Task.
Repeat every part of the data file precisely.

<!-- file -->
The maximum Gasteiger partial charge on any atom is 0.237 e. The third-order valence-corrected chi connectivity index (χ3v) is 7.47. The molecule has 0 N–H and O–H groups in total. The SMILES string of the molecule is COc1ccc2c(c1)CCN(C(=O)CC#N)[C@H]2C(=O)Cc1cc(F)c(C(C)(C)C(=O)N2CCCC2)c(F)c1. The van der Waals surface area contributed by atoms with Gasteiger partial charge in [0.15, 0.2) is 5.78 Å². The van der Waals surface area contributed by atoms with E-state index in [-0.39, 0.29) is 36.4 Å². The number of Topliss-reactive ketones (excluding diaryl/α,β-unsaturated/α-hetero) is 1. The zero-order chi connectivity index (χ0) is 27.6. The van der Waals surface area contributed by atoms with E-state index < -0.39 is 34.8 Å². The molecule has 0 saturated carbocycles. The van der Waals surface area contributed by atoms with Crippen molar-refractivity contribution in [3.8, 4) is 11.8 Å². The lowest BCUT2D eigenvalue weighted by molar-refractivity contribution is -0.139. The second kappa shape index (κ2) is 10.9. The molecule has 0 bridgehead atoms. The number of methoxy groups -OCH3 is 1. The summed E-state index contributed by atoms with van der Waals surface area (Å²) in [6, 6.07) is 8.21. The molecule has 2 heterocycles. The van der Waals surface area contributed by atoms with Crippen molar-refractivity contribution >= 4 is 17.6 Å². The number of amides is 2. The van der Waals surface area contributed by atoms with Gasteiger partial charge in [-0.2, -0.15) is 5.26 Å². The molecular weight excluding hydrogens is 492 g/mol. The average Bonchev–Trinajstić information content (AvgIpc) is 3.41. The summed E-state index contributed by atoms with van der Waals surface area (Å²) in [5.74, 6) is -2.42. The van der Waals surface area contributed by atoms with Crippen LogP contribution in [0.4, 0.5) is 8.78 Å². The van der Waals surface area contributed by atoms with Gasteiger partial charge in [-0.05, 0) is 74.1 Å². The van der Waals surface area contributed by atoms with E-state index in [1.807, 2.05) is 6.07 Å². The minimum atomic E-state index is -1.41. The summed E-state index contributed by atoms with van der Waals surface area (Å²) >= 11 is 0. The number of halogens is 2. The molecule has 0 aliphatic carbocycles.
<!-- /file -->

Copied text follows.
The maximum Gasteiger partial charge on any atom is 0.237 e. The third-order valence-corrected chi connectivity index (χ3v) is 7.47. The molecule has 0 N–H and O–H groups in total. The SMILES string of the molecule is COc1ccc2c(c1)CCN(C(=O)CC#N)[C@H]2C(=O)Cc1cc(F)c(C(C)(C)C(=O)N2CCCC2)c(F)c1. The van der Waals surface area contributed by atoms with Gasteiger partial charge in [0.15, 0.2) is 5.78 Å². The van der Waals surface area contributed by atoms with E-state index in [-0.39, 0.29) is 36.4 Å². The number of Topliss-reactive ketones (excluding diaryl/α,β-unsaturated/α-hetero) is 1. The zero-order chi connectivity index (χ0) is 27.6. The van der Waals surface area contributed by atoms with E-state index < -0.39 is 34.8 Å². The molecule has 0 saturated carbocycles. The van der Waals surface area contributed by atoms with Crippen molar-refractivity contribution in [3.8, 4) is 11.8 Å². The lowest BCUT2D eigenvalue weighted by molar-refractivity contribution is -0.139. The second kappa shape index (κ2) is 10.9. The molecule has 0 bridgehead atoms. The number of methoxy groups -OCH3 is 1. The summed E-state index contributed by atoms with van der Waals surface area (Å²) in [6, 6.07) is 8.21. The molecule has 2 heterocycles. The van der Waals surface area contributed by atoms with Crippen molar-refractivity contribution >= 4 is 17.6 Å². The number of amides is 2. The van der Waals surface area contributed by atoms with Gasteiger partial charge in [-0.2, -0.15) is 5.26 Å². The molecular weight excluding hydrogens is 492 g/mol. The average Bonchev–Trinajstić information content (AvgIpc) is 3.41. The summed E-state index contributed by atoms with van der Waals surface area (Å²) in [5.74, 6) is -2.42. The van der Waals surface area contributed by atoms with Crippen LogP contribution in [0.4, 0.5) is 8.78 Å². The van der Waals surface area contributed by atoms with Gasteiger partial charge in [-0.05, 0) is 74.1 Å². The van der Waals surface area contributed by atoms with E-state index in [1.807, 2.05) is 6.07 Å². The minimum atomic E-state index is -1.41. The summed E-state index contributed by atoms with van der Waals surface area (Å²) >= 11 is 0. The number of halogens is 2. The molecule has 0 aliphatic carbocycles.